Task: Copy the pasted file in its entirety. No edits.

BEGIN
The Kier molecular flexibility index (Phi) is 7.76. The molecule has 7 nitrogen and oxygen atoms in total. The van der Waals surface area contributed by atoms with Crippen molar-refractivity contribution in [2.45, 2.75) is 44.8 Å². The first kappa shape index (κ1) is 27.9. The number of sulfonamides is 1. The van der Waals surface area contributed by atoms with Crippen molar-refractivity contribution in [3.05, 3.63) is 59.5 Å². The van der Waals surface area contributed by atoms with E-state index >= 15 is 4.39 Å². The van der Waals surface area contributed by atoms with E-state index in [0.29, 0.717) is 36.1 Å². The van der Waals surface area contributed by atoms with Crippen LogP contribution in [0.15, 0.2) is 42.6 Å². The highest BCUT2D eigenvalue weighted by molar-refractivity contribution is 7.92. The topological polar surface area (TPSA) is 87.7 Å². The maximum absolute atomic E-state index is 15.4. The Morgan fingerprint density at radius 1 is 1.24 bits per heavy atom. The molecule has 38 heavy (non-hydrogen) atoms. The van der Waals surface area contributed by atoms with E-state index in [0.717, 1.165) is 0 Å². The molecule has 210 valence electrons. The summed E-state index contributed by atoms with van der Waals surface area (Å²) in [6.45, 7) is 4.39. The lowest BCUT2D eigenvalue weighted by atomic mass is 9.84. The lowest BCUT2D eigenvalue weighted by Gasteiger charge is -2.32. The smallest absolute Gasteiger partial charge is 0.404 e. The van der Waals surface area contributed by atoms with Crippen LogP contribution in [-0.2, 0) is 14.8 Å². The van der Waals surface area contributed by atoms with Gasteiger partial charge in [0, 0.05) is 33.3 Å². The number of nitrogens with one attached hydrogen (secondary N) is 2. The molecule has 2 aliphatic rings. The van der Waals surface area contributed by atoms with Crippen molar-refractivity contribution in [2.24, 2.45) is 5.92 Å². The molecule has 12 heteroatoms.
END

The Kier molecular flexibility index (Phi) is 7.76. The molecule has 7 nitrogen and oxygen atoms in total. The van der Waals surface area contributed by atoms with Crippen molar-refractivity contribution in [2.45, 2.75) is 44.8 Å². The first kappa shape index (κ1) is 27.9. The number of sulfonamides is 1. The van der Waals surface area contributed by atoms with Crippen molar-refractivity contribution in [3.05, 3.63) is 59.5 Å². The van der Waals surface area contributed by atoms with E-state index >= 15 is 4.39 Å². The van der Waals surface area contributed by atoms with E-state index in [0.29, 0.717) is 36.1 Å². The van der Waals surface area contributed by atoms with Crippen LogP contribution in [0.15, 0.2) is 42.6 Å². The highest BCUT2D eigenvalue weighted by molar-refractivity contribution is 7.92. The topological polar surface area (TPSA) is 87.7 Å². The maximum absolute atomic E-state index is 15.4. The Morgan fingerprint density at radius 1 is 1.24 bits per heavy atom. The molecule has 38 heavy (non-hydrogen) atoms. The van der Waals surface area contributed by atoms with E-state index in [0.717, 1.165) is 0 Å². The molecule has 210 valence electrons. The summed E-state index contributed by atoms with van der Waals surface area (Å²) in [6.45, 7) is 4.39. The lowest BCUT2D eigenvalue weighted by atomic mass is 9.84. The lowest BCUT2D eigenvalue weighted by Gasteiger charge is -2.32. The smallest absolute Gasteiger partial charge is 0.404 e. The van der Waals surface area contributed by atoms with Crippen LogP contribution in [-0.2, 0) is 14.8 Å². The van der Waals surface area contributed by atoms with Gasteiger partial charge in [0, 0.05) is 33.3 Å². The number of nitrogens with one attached hydrogen (secondary N) is 2. The molecule has 2 aliphatic rings. The van der Waals surface area contributed by atoms with Crippen molar-refractivity contribution in [2.24, 2.45) is 5.92 Å². The molecule has 12 heteroatoms.